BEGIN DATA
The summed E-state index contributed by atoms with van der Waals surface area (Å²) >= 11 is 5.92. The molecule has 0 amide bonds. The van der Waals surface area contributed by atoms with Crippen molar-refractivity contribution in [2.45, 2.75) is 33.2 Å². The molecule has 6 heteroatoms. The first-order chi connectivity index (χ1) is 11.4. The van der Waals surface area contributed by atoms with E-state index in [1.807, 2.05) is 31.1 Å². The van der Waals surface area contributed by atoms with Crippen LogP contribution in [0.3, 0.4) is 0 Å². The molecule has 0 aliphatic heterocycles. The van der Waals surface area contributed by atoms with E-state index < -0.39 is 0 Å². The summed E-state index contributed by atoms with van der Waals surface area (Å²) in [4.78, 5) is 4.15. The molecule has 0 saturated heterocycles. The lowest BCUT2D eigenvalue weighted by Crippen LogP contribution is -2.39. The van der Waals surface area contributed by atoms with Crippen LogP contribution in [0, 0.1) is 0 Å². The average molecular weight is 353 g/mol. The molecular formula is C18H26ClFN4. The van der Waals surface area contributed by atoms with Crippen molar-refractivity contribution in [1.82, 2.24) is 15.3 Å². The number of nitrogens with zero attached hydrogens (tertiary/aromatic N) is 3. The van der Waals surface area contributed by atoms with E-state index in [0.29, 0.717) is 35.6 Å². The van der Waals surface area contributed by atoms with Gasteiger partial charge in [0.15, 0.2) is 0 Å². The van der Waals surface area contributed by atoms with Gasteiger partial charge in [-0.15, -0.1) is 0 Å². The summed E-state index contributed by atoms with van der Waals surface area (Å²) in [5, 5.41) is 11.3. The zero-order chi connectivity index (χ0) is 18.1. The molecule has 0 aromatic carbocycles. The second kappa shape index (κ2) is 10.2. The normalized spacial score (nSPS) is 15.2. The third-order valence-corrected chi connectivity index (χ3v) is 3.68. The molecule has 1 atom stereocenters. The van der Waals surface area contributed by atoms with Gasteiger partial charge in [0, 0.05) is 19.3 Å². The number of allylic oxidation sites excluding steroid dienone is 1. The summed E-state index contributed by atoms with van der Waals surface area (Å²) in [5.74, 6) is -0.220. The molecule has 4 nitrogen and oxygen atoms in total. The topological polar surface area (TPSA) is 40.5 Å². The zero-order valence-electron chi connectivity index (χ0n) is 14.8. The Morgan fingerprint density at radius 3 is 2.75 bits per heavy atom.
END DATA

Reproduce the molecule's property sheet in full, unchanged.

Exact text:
The summed E-state index contributed by atoms with van der Waals surface area (Å²) >= 11 is 5.92. The molecule has 0 amide bonds. The van der Waals surface area contributed by atoms with Crippen molar-refractivity contribution in [2.45, 2.75) is 33.2 Å². The molecule has 6 heteroatoms. The first-order chi connectivity index (χ1) is 11.4. The van der Waals surface area contributed by atoms with E-state index in [1.807, 2.05) is 31.1 Å². The van der Waals surface area contributed by atoms with Crippen LogP contribution in [0.3, 0.4) is 0 Å². The molecule has 0 aliphatic heterocycles. The van der Waals surface area contributed by atoms with E-state index < -0.39 is 0 Å². The summed E-state index contributed by atoms with van der Waals surface area (Å²) in [4.78, 5) is 4.15. The molecule has 0 saturated heterocycles. The lowest BCUT2D eigenvalue weighted by Crippen LogP contribution is -2.39. The van der Waals surface area contributed by atoms with Crippen LogP contribution in [0, 0.1) is 0 Å². The average molecular weight is 353 g/mol. The molecular formula is C18H26ClFN4. The van der Waals surface area contributed by atoms with Crippen molar-refractivity contribution in [1.82, 2.24) is 15.3 Å². The number of nitrogens with zero attached hydrogens (tertiary/aromatic N) is 3. The van der Waals surface area contributed by atoms with E-state index in [0.29, 0.717) is 35.6 Å². The van der Waals surface area contributed by atoms with Gasteiger partial charge in [0.15, 0.2) is 0 Å². The van der Waals surface area contributed by atoms with Gasteiger partial charge in [-0.15, -0.1) is 0 Å². The summed E-state index contributed by atoms with van der Waals surface area (Å²) in [5, 5.41) is 11.3. The zero-order chi connectivity index (χ0) is 18.1. The molecule has 0 aromatic carbocycles. The second kappa shape index (κ2) is 10.2. The normalized spacial score (nSPS) is 15.2. The third-order valence-corrected chi connectivity index (χ3v) is 3.68. The molecule has 1 atom stereocenters. The van der Waals surface area contributed by atoms with Gasteiger partial charge in [0, 0.05) is 19.3 Å². The number of allylic oxidation sites excluding steroid dienone is 1. The summed E-state index contributed by atoms with van der Waals surface area (Å²) in [5.74, 6) is -0.220. The molecule has 4 nitrogen and oxygen atoms in total. The topological polar surface area (TPSA) is 40.5 Å². The zero-order valence-electron chi connectivity index (χ0n) is 14.8. The Morgan fingerprint density at radius 3 is 2.75 bits per heavy atom.